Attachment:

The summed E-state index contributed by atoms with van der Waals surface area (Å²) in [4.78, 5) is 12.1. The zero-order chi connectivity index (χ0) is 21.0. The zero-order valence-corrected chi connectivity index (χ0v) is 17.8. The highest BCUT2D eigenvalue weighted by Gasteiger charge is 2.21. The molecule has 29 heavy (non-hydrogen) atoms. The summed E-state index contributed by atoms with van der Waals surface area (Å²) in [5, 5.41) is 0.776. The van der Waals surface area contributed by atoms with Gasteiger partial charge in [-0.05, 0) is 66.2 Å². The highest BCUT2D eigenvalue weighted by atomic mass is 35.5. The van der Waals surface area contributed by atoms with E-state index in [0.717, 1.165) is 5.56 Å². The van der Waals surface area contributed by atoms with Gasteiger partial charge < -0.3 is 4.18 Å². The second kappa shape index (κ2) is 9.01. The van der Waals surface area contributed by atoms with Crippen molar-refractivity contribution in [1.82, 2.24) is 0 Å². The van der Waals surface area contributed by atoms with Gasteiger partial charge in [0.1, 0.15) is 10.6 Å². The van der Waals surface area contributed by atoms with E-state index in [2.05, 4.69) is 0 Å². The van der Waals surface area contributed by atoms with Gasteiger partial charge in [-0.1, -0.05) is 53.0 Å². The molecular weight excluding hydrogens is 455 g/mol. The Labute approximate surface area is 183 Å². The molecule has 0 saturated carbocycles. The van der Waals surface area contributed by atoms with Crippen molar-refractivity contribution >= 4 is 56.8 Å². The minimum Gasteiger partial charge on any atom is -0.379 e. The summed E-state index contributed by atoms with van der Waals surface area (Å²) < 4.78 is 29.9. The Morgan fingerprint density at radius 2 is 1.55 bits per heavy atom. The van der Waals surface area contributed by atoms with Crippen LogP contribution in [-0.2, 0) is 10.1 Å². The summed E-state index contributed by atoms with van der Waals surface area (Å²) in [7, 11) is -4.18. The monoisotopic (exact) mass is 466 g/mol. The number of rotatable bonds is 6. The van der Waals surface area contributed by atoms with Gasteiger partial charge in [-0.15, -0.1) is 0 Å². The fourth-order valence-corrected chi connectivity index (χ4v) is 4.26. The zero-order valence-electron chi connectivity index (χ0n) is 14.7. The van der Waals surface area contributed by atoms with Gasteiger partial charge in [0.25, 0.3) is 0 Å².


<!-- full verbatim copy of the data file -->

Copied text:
The summed E-state index contributed by atoms with van der Waals surface area (Å²) in [4.78, 5) is 12.1. The zero-order chi connectivity index (χ0) is 21.0. The zero-order valence-corrected chi connectivity index (χ0v) is 17.8. The highest BCUT2D eigenvalue weighted by Gasteiger charge is 2.21. The molecule has 29 heavy (non-hydrogen) atoms. The summed E-state index contributed by atoms with van der Waals surface area (Å²) in [5, 5.41) is 0.776. The van der Waals surface area contributed by atoms with Gasteiger partial charge in [-0.05, 0) is 66.2 Å². The highest BCUT2D eigenvalue weighted by atomic mass is 35.5. The van der Waals surface area contributed by atoms with E-state index in [0.717, 1.165) is 5.56 Å². The van der Waals surface area contributed by atoms with Gasteiger partial charge < -0.3 is 4.18 Å². The second kappa shape index (κ2) is 9.01. The van der Waals surface area contributed by atoms with Crippen molar-refractivity contribution in [1.82, 2.24) is 0 Å². The van der Waals surface area contributed by atoms with Gasteiger partial charge in [0.1, 0.15) is 10.6 Å². The van der Waals surface area contributed by atoms with E-state index in [2.05, 4.69) is 0 Å². The van der Waals surface area contributed by atoms with Gasteiger partial charge in [-0.1, -0.05) is 53.0 Å². The molecular weight excluding hydrogens is 455 g/mol. The Labute approximate surface area is 183 Å². The molecule has 0 saturated carbocycles. The van der Waals surface area contributed by atoms with Crippen molar-refractivity contribution >= 4 is 56.8 Å². The minimum Gasteiger partial charge on any atom is -0.379 e. The summed E-state index contributed by atoms with van der Waals surface area (Å²) < 4.78 is 29.9. The Morgan fingerprint density at radius 2 is 1.55 bits per heavy atom. The van der Waals surface area contributed by atoms with Crippen LogP contribution in [-0.2, 0) is 10.1 Å². The summed E-state index contributed by atoms with van der Waals surface area (Å²) in [7, 11) is -4.18. The monoisotopic (exact) mass is 466 g/mol. The number of rotatable bonds is 6. The van der Waals surface area contributed by atoms with Gasteiger partial charge in [-0.15, -0.1) is 0 Å². The fourth-order valence-corrected chi connectivity index (χ4v) is 4.26. The zero-order valence-electron chi connectivity index (χ0n) is 14.7. The van der Waals surface area contributed by atoms with Gasteiger partial charge in [0.25, 0.3) is 0 Å².